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An exemplary case of this is Yasmeen Lari, the first Pakistani woman to graduate in architecture (in 1963) who over the last 12 years, after going into retirement, has turned herself into a sort of mentor helping a population tormented by continual disasters – earthquakes and floods – to rebuild a life, starting with a roof over their heads.

In an attempt to discredit the widespread belief that concrete walls are more resistant than those made of mud, Yasmeen Lari has travelled from one rural village to another, teaching their inhabitants that quicklime mixed with sand is the ideal raw material with which to build the walls of their houses.

“In the places where the granaries are still flourishing, it is necessary to help the local population to ensure the life and preservation of these mountains,” says Naji.

And she goes on: “The agadirs (or ighrems, depending on the dialect of the Berber tribe) are the product of solidarity and need to be preserved and renovated so that they can survive.

The Atlas mountain range is strewn with fortified citadels whose colours blend in with the landscape, perched on top of peaks as high as 4,000 metres.

These are not inhabited villages but communal granaries – storage structures accessible on foot or by mule along dirt roads where entire settlements once kept their possessions.

For humanity.” Even from the technical and engineering viewpoint these are extraordinary constructions that reflect a truly exemplary way of thinking about rural development: bioclimatic structures with a system of holes in the walls that keep them at a constant temperature and provide permanent ventilation for the storage of perishable goods.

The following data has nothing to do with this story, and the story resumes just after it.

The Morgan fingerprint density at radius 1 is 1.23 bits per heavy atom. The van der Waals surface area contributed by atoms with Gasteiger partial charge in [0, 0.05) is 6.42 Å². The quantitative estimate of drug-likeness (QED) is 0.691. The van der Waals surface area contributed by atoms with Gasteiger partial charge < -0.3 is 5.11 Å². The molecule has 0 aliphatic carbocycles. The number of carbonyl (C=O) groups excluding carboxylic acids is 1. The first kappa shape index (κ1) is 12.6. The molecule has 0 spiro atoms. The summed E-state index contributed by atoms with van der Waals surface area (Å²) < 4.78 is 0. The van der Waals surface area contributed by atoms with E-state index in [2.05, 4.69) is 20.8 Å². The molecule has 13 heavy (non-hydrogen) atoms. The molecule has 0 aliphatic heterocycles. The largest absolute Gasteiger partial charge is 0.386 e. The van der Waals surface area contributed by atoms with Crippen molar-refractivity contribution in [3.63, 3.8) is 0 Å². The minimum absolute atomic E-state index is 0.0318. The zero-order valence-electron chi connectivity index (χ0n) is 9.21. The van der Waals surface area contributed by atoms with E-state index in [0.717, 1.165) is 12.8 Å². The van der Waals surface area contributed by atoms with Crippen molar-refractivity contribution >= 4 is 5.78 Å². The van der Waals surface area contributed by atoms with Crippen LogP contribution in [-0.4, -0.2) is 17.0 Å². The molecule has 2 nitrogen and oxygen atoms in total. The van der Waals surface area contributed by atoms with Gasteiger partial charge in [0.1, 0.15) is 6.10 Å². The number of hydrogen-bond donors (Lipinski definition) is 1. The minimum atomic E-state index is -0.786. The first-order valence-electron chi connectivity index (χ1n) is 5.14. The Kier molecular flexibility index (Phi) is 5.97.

Now a woman is trying to change their destiny: Salima Naji has travelled many kilometres through the mountains, visiting over 300 granaries at risk of destruction.

“I haven’t invented anything,” declares this charming lady wrapped in a dupatta (the typical South Asian scarf).

“To realize that we have to learn from the past, all you need to do is take a stroll through the necropolis of Makli or Lahore Fort (both listed as UNESCO World Heritage Sites, editor’s note), which despite dating from the 14 century are largely intact.” Between 2005 and the present day, 40,000 constructions have been built by the Pakistani architect, but she is well aware of not having reached even the halfway mark in the effort.

That is thanks to the ancestral building methods used by Salima Naji, a French-educated Moroccan architect who specialises in construction that blends in with the environment and local traditions.

Rather than concrete, she used adobe and mudbrick, and built in high air vents for circulation."First I look at what's available on the scene, rather than bring things in from elsewhere," said the architect who has a second degree in anthropology and who has restored several historical buildings.

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Each family had a room (in the largest granaries there were over 500) in which to protect their crops and seeds, oil, honey, dates, dried figs, sheepskins, family documents and jewellery from the harsh temperatures of the winter period or from wars and sieges.